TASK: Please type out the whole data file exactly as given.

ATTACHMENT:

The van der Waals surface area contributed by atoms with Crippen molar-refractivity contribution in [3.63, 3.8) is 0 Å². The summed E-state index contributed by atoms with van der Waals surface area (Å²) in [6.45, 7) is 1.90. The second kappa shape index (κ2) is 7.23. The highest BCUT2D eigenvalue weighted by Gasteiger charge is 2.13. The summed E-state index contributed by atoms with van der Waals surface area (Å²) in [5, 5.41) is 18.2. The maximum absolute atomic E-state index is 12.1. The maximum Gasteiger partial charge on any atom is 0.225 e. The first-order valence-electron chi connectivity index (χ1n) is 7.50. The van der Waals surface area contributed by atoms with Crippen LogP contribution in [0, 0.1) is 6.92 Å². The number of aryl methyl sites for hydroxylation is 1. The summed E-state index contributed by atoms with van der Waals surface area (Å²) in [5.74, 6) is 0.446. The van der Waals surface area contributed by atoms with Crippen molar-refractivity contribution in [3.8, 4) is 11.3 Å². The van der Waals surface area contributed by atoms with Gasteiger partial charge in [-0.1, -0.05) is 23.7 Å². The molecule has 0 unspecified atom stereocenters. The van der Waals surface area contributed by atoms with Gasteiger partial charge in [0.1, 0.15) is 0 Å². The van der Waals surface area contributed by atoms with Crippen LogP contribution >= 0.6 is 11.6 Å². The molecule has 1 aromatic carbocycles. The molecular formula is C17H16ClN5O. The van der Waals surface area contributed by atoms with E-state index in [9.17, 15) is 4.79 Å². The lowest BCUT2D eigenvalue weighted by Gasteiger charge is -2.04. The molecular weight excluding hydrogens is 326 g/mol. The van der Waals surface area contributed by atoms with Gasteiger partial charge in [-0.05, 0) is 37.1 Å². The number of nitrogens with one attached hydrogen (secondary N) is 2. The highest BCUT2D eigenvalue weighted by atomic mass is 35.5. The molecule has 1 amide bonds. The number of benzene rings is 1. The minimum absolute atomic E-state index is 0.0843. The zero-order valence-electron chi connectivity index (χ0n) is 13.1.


The van der Waals surface area contributed by atoms with Crippen molar-refractivity contribution in [3.63, 3.8) is 0 Å². The summed E-state index contributed by atoms with van der Waals surface area (Å²) in [6.45, 7) is 1.90. The second kappa shape index (κ2) is 7.23. The highest BCUT2D eigenvalue weighted by Gasteiger charge is 2.13. The summed E-state index contributed by atoms with van der Waals surface area (Å²) in [5, 5.41) is 18.2. The maximum absolute atomic E-state index is 12.1. The maximum Gasteiger partial charge on any atom is 0.225 e. The first-order valence-electron chi connectivity index (χ1n) is 7.50. The van der Waals surface area contributed by atoms with Crippen LogP contribution in [0, 0.1) is 6.92 Å². The number of aryl methyl sites for hydroxylation is 1. The summed E-state index contributed by atoms with van der Waals surface area (Å²) in [5.74, 6) is 0.446. The van der Waals surface area contributed by atoms with Crippen molar-refractivity contribution in [3.8, 4) is 11.3 Å². The van der Waals surface area contributed by atoms with Gasteiger partial charge in [-0.1, -0.05) is 23.7 Å². The molecule has 0 unspecified atom stereocenters. The van der Waals surface area contributed by atoms with Gasteiger partial charge in [0.1, 0.15) is 0 Å². The van der Waals surface area contributed by atoms with Crippen LogP contribution >= 0.6 is 11.6 Å². The molecule has 1 aromatic carbocycles. The molecular formula is C17H16ClN5O. The van der Waals surface area contributed by atoms with E-state index in [9.17, 15) is 4.79 Å². The lowest BCUT2D eigenvalue weighted by Gasteiger charge is -2.04. The molecular weight excluding hydrogens is 326 g/mol. The van der Waals surface area contributed by atoms with Gasteiger partial charge in [-0.05, 0) is 37.1 Å². The number of nitrogens with one attached hydrogen (secondary N) is 2. The highest BCUT2D eigenvalue weighted by atomic mass is 35.5. The molecule has 1 amide bonds. The number of benzene rings is 1. The minimum absolute atomic E-state index is 0.0843. The zero-order valence-electron chi connectivity index (χ0n) is 13.1.